Free groups are torsion-free

Given the free group \(FX\) on a set \(X\), it is the case that \(FX\) has no tor­sion el­e­ments. That is, ev­ery el­e­ment has in­finite or­der ex­cept for the iden­tity el­e­ment.


Re­call that we can view ev­ery el­e­ment of the free group as be­ing a freely re­duced word whose let­ters are el­e­ments of \(X\). Also the group op­er­a­tion is “con­cate­na­tion of words, fol­lowed by free re­duc­tion”. It is cer­tainly in­tu­itively plau­si­ble that if we re­peat­edly con­cate­nate a word with more copies of it­self, and then perform free re­duc­tion, we will never reach the empty word; this is what we shall prove. The can­cel­la­tions in the pro­cess of free re­duc­tion are ev­ery­thing here, be­cause the only way the pow­ers of a word can get shorter (and hence the only way the pow­ers of a word can ever come to the empty word) is by those can­cel­la­tions. So we are go­ing to have to analyse the be­havi­our of words at their start and ends, be­cause when we take pow­ers of a word, the start and end are the places where can­cel­la­tion may hap­pen.

We will say a word is cycli­cally re­duced if it is not only freely re­duced, but also it is “freely re­duced if we ro­tate the word round one place”. For­mally, a freely re­duced word \(a_1 a_2 \dots a_n\) is cycli­cally re­duced if and only if \(a_1 \not = a_n^{-1}\). This cap­tures the idea that “the word doesn’t ad­mit any can­cel­la­tion when we take pow­ers of it”.

some ex­am­ples of words which are cycli­cally re­duced and some which are not

Now, ev­ery freely re­duced word may \(w\) be writ­ten as \(r w^\prime r^{-1}\) where \(r\) is a freely re­duced word and \(w^\prime\) is a cycli­cally re­duced word, and there is no can­cel­la­tion be­tween \(r\), \(r^{-1}\) and \(w^\prime\). This is eas­ily proved by math­e­mat­i­cal in­duc­tion on the length of \(w\): it is im­me­di­ate if \(w\) is already cycli­cally re­duced (let­ting \(r = \varepsilon\) the empty word, and \(w^\prime = w\)), while if \(w\) is not cycli­cally re­duced then it is \(a v a^{-1}\) for some let­ter \(a \in X\) and some freely re­duced word \(v\). But then by the in­duc­tive hy­poth­e­sis (since \(v\) is shorter than \(w\)), \(v\) may be writ­ten as \(r v^\prime r^{-1}\) where \(v^\prime\) is cycli­cally re­duced; so \(w = a r v^\prime r^{-1} a^{-1} = (ar) v^\prime (ar)^{-1}\) as re­quired.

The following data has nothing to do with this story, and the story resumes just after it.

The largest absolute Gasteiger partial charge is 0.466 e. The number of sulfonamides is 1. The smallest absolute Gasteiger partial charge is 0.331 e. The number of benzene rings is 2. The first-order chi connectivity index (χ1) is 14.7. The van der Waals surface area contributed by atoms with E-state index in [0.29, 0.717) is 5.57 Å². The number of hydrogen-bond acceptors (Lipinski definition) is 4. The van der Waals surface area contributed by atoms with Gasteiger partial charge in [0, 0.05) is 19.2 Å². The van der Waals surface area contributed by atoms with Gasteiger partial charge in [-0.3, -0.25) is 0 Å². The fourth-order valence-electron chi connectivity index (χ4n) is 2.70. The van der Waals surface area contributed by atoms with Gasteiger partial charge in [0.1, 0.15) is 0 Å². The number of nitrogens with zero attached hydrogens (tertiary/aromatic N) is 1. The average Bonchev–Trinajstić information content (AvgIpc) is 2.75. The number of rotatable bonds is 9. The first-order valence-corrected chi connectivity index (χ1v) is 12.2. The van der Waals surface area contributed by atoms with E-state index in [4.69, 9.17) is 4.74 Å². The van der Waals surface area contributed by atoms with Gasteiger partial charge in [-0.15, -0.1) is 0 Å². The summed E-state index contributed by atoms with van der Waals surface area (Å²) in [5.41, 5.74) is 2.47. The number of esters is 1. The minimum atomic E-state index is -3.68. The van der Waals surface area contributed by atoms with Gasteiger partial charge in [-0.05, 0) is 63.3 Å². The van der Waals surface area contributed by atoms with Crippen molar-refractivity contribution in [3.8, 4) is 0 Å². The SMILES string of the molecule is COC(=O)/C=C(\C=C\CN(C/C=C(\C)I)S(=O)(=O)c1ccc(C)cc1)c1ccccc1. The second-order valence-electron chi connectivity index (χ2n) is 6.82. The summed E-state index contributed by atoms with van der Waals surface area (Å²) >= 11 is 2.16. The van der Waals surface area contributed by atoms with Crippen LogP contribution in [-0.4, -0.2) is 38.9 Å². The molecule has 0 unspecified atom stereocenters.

More­over, this de­com­po­si­tion is unique, since if \(r w^\prime r^{-1} = s v^\prime s^{-1}\) then \(s^{-1} r w^\prime r^{-1} s = v^\prime\); but \(v^\prime\) is cycli­cally re­duced so there are only two ways to pre­vent can­cel­la­tion:

  • \(s\) is the iden­tity, where­upon \(v^\prime = r w^\prime r^{-1}\) is cycli­cally re­duced, so (by freely-re­duced­ness of \(w = r w^\prime r^{-1}\)) we have \(r = e\) as well, and \(v^\prime = w^\prime = w\).

  • \(s\) is not the iden­tity but it en­tirely can­cels with some­thing in \(r^{-1}\); hence \(s\) is a sub-word of \(r\). But by sym­me­try, \(r\) is a sub-word of \(s\), so they are the same (be­cause with­out loss of gen­er­al­ity \(r\) is also not the iden­tity); and there­fore \(v^\prime = w^\prime\).

Fi­nally, to com­plete the proof that the free group is tor­sion-free, sim­ply take a pu­ta­tive word \(w\) whose or­der \(n\) is finite. Ex­press it uniquely as \(r w^\prime r^{-1}\) as above; then \((rw^\prime r^{-1})^n = r (w^\prime)^n r^{-1}\) which is ex­pected to be­come the empty word af­ter free re­duc­tion. But we already know there is no can­cel­la­tion be­tween \(r\) and \(w^\prime\) and \(r^{-1}\), so there can­not be any can­cel­la­tion be­tween \(r, (w^\prime)^n, r^{-1}\) ei­ther, and by the cycli­cally-re­duced na­ture of \(w^\prime\), our power \(r (w^\prime)^n r^{-1}\) is ac­tu­ally freely re­duced already. Hence our power of the word is em­phat­i­cally not the empty word.


  • Free group

    The free group is “the purest way to make a group con­tain­ing a given set”.